California Accidental Release Prevention (CalARP)

The California Accidental Release Prevention (CalARP) Program protects people from the release of regulated substances into the environment.

Regulated substances are chemicals that pose a major threat to public health and safety or the environment because they are highly toxic, flammable or explosive. Some businesses store or handle regulated substances during the course of their work.

Examples of regulated substances are:

  • Ammonia
  • Chlorine gas
  • Hydrogen
  • Nitric acid
  • Propane

CalARP was adapted from the Federal accidental release program established by the Clean Air Act Section 112(r) and modified to meet California's needs. The goal of the CalARP program is to prevent accidental releases of substances that pose the greatest risk of immediate harm to the public and the environment. Sierra County CUPA staff conducts inspections at CalARP facilities and reviews Risk Management Plans.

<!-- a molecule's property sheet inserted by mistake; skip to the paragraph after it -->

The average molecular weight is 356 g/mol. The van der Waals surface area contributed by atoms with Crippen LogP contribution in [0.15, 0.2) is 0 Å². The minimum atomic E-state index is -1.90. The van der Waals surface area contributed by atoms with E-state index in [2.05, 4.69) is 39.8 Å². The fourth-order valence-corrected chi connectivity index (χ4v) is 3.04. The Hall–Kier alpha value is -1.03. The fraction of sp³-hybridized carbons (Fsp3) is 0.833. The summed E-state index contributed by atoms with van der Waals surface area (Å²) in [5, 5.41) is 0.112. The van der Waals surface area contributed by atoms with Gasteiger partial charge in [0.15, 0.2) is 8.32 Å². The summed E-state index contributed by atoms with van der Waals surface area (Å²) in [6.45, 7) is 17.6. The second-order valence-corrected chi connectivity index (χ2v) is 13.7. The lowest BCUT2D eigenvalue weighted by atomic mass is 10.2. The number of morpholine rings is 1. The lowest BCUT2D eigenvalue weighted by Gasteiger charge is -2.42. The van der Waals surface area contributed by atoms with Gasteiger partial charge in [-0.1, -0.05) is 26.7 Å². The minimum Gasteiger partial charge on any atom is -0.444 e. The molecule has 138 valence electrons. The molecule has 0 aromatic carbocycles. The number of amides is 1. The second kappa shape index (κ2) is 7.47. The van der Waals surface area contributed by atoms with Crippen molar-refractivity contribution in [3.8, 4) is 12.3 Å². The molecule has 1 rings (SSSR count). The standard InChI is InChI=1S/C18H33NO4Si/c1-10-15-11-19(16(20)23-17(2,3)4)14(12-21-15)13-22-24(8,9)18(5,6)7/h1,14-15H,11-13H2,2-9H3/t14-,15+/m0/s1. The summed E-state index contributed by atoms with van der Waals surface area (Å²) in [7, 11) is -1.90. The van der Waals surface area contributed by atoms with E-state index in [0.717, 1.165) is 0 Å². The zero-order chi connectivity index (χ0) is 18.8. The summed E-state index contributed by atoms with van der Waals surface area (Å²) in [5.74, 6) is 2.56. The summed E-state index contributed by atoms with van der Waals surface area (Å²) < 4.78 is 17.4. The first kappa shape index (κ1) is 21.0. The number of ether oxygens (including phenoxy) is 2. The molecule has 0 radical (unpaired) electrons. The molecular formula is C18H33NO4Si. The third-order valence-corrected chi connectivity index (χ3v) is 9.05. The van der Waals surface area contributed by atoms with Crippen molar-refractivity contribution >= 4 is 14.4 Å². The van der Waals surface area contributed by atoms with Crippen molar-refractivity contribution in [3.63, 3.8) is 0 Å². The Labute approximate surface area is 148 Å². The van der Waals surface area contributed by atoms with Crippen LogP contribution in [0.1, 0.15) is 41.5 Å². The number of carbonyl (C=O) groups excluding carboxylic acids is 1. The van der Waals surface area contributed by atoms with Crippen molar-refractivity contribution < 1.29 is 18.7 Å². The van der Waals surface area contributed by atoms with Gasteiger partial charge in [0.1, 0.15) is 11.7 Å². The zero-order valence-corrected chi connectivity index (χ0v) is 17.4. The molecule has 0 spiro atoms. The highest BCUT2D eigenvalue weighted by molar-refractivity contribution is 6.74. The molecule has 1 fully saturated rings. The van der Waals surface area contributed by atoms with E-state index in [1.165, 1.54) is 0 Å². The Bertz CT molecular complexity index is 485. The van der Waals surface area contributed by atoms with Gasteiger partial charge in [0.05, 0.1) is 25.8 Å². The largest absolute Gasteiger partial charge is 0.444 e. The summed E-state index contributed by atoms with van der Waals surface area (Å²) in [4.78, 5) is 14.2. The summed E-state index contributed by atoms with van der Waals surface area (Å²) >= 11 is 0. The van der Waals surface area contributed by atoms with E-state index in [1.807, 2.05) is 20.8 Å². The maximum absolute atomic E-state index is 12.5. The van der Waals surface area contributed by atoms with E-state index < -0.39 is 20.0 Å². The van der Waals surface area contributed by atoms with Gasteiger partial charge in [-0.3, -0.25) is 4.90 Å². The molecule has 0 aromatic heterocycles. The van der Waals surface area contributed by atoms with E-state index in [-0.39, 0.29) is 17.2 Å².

A CalARP facility is a facility that handles, manufactures, uses, or stores any of the extremely hazardous materials listed as regulated substances found in tables 1-3 of the California Code of Regulations, Title 19, Division 2, Chapter 4.5 above threshold quantities. Facilities must submit a Risk Management Plan (RMP) if they handle a Federally Regulated Substance in amounts greater than federal threshold quantities (see Tables 1 & 2) OR if they handle a State Regulated Substance in amounts greater than the state threshold quantities (Table 3) AND have been determined to present a significant likelihood of a regulated substance accident risk.   

Sierra County Environmental Health provides regulatory oversight for the CalARP program, including:

  1. Routine inspections of CalARP facilities 
  2. Completeness reviews of Risk Management Plans 
  3. Evaluation reviews of Risk Management Plans 



List of regulated substances and thresholds quantities for Accidental Release Prevention View Document - California Code of Regulations (